Feast Day:  30th September

This is a saint of great likes and dislikes.  As a young man, he made friendships that lasted a lifetime, but his thunderous invectives against his enemies and critics are also famous, and he is seen to be the most human of saints and one of the most powerful forces for good in the history of the Church.

St Jerome was born around the year 342 in what is now Croatia, and at the age of twelve he was sent to Rome to study under the famed grammarian Donatus.  There he met Rufinus of Aquileia whose friendship he kept until late in life, and Pammachius, a Roman patrician whose friendship he kept to the end.

He travelled with student-friends to Trier and there discovered monasticism and joined a community of would-be monks.  In 371, he began his travels, journeying as far as Antioch, and then tried the life of a hermit in the Chalcis region of Syria.  Returning to Antioch, he studied under some of its most eminent teachers, was ordained a priest, and went to Constantinople to study under St. Gregory Nazianzus and St. Gregory of Nyssa, and to read Origen, whose scriptural work he greatly admired.

In 382, he travelled to Rome where he became secretary to Pope Damasus and spiritual director to several Roman families.  On the death of the pope, in the company of his brother and several monks, he left for the East.  He toured the monastic centres of Egypt with St. Paula, a wealthy Roman matron, and finally settled in Bethlehem where he spent the rest of his life.

In Bethlehem, he began a new translation of the Scriptures, using the original Hebrew and Greek, producing the Latin Vulgate, the most influential book of the ancient Christian world.  Scriptural commentaries and historical studies came forth from his pen, and as the most learned man of his time he took an active part in the theological controversies of his day.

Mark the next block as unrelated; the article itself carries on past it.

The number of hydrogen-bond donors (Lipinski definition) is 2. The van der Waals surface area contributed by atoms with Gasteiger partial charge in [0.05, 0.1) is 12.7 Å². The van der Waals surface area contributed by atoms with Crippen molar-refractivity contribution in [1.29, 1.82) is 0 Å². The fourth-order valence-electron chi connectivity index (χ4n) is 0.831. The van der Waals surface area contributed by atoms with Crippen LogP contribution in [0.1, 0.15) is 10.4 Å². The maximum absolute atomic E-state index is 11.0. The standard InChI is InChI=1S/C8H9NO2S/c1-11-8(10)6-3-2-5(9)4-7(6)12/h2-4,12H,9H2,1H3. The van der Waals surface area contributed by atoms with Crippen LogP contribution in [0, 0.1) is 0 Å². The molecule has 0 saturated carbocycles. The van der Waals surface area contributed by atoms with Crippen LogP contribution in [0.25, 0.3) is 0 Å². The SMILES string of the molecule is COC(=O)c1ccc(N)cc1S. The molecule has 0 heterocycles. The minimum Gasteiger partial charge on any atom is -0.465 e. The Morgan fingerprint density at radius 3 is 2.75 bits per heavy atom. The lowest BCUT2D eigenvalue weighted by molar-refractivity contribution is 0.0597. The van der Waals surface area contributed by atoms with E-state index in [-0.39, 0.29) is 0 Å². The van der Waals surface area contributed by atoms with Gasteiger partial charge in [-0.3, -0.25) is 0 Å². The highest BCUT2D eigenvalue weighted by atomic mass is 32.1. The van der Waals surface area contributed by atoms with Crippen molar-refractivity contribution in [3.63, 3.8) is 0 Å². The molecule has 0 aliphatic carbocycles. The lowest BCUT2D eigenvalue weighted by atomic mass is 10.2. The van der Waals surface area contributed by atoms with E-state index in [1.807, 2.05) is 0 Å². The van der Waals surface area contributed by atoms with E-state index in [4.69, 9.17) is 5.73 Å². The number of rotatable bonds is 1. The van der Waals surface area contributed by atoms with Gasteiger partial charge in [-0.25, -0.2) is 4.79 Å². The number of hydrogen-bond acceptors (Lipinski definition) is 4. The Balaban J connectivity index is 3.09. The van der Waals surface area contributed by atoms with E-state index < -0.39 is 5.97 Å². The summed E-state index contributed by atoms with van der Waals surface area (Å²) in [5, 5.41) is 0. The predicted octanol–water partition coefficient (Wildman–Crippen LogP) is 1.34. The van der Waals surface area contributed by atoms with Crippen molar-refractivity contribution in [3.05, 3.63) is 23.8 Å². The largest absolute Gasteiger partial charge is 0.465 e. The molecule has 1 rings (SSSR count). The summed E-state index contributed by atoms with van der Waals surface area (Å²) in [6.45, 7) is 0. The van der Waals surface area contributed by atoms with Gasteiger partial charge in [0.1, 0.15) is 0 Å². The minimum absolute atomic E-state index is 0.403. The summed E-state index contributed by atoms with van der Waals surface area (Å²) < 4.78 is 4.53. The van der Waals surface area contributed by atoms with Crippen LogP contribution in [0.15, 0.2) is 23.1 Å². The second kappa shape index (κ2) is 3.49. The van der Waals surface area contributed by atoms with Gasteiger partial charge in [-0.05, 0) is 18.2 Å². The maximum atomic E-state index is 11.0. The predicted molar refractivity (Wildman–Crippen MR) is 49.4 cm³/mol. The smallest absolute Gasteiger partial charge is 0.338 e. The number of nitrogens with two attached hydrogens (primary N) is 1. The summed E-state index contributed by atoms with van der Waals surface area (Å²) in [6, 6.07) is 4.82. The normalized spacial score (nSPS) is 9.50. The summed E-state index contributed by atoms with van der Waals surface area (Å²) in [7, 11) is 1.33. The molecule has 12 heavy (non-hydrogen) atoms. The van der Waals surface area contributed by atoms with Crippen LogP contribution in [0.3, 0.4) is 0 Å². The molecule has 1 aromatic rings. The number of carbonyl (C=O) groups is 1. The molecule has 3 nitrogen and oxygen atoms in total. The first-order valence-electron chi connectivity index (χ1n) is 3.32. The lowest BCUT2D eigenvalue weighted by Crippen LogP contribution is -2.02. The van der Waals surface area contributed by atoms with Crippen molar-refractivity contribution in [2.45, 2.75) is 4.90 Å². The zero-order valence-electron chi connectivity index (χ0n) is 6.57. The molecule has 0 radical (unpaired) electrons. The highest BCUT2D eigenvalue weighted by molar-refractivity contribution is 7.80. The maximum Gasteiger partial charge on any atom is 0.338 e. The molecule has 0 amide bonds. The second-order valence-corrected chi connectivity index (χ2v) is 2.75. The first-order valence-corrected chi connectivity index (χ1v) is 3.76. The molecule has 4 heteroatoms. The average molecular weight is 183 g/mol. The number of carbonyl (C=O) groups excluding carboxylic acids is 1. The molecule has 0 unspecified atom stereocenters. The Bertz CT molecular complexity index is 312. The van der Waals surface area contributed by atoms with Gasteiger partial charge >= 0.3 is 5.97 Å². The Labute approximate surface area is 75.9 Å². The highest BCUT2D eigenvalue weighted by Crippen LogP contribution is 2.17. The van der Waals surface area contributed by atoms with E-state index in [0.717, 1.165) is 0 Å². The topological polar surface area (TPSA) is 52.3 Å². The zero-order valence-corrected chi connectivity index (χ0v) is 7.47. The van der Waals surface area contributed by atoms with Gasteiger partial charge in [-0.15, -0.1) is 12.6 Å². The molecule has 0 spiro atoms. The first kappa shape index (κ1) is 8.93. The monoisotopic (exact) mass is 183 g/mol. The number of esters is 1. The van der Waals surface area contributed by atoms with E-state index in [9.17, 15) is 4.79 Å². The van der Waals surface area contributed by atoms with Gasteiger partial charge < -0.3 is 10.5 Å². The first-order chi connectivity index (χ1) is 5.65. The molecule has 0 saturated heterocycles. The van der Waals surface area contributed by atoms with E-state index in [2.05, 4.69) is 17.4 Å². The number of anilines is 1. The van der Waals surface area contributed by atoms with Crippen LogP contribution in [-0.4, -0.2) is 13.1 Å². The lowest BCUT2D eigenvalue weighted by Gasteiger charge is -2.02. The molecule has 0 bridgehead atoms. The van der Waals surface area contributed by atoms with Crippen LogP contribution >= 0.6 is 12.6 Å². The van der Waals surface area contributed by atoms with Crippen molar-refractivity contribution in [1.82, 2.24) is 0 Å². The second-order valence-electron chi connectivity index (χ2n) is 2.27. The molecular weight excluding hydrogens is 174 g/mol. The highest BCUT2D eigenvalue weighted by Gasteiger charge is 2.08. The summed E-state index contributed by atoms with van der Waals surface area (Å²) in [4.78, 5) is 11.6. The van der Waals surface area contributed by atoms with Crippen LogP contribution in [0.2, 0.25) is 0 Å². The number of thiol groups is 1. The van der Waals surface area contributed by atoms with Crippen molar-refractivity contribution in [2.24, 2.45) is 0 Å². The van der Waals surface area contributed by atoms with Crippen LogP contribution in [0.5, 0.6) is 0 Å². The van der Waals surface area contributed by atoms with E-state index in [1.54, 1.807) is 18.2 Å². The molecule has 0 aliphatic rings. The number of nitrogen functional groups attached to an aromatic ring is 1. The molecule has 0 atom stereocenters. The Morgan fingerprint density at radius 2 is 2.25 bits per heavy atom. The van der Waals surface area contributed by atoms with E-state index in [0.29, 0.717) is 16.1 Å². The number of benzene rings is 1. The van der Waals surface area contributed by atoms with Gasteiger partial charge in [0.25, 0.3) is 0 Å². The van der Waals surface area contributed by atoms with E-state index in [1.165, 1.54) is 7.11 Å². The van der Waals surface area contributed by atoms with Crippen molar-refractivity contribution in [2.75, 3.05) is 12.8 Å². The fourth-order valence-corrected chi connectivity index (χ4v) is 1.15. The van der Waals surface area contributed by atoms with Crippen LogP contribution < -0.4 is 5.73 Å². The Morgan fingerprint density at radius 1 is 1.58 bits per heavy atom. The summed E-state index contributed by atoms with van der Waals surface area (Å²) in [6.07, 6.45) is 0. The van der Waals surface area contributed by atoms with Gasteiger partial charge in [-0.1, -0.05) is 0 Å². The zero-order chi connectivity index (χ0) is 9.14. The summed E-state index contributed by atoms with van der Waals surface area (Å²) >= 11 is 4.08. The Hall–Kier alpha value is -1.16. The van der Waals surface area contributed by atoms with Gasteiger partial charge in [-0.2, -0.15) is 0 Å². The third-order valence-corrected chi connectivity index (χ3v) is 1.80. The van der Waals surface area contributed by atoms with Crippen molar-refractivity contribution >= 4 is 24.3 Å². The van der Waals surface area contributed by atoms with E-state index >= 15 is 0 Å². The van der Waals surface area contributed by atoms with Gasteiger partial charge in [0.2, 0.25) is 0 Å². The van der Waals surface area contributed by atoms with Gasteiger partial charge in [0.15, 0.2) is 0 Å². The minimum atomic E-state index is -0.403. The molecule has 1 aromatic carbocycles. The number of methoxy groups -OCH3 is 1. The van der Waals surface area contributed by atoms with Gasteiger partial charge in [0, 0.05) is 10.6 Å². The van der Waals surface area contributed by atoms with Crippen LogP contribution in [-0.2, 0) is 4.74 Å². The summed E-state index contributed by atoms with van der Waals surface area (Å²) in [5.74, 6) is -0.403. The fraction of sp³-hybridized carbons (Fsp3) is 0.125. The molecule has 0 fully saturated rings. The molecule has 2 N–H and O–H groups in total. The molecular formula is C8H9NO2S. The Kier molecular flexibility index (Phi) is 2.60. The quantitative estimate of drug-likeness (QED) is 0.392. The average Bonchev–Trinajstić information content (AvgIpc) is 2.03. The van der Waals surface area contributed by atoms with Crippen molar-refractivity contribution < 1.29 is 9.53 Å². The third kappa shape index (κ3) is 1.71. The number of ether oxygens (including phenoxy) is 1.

He died in the year 420, an old man, and was buried under the church of the Nativity.  His body was later taken to Rome where it rests today in the church of St Mary Major.


O Lord, O God of truth, whose Word is a lantern to our feet and a light upon our path: We give you thanks for your servant Jerome, and those who, following in his steps, have laboured to render the Holy Scriptures in the language of the people; and we pray that your Holy Spirit will overshadow us as we read the written Word, and that Christ, the living Word, will transform us according to your righteous will; through Jesus Christ our Lord, who lives and reigns with you and the Holy Spirit, one God, for ever and ever.


Thought for the Day:  “To know the Scriptures is to know Christ,” wrote St Jerome, and he made the Scriptures his life’s study.  He found there not only occupation for his mind but also wisdom for his life and a pattern of holiness that leads to God.  The Scriptures should be our light and our life.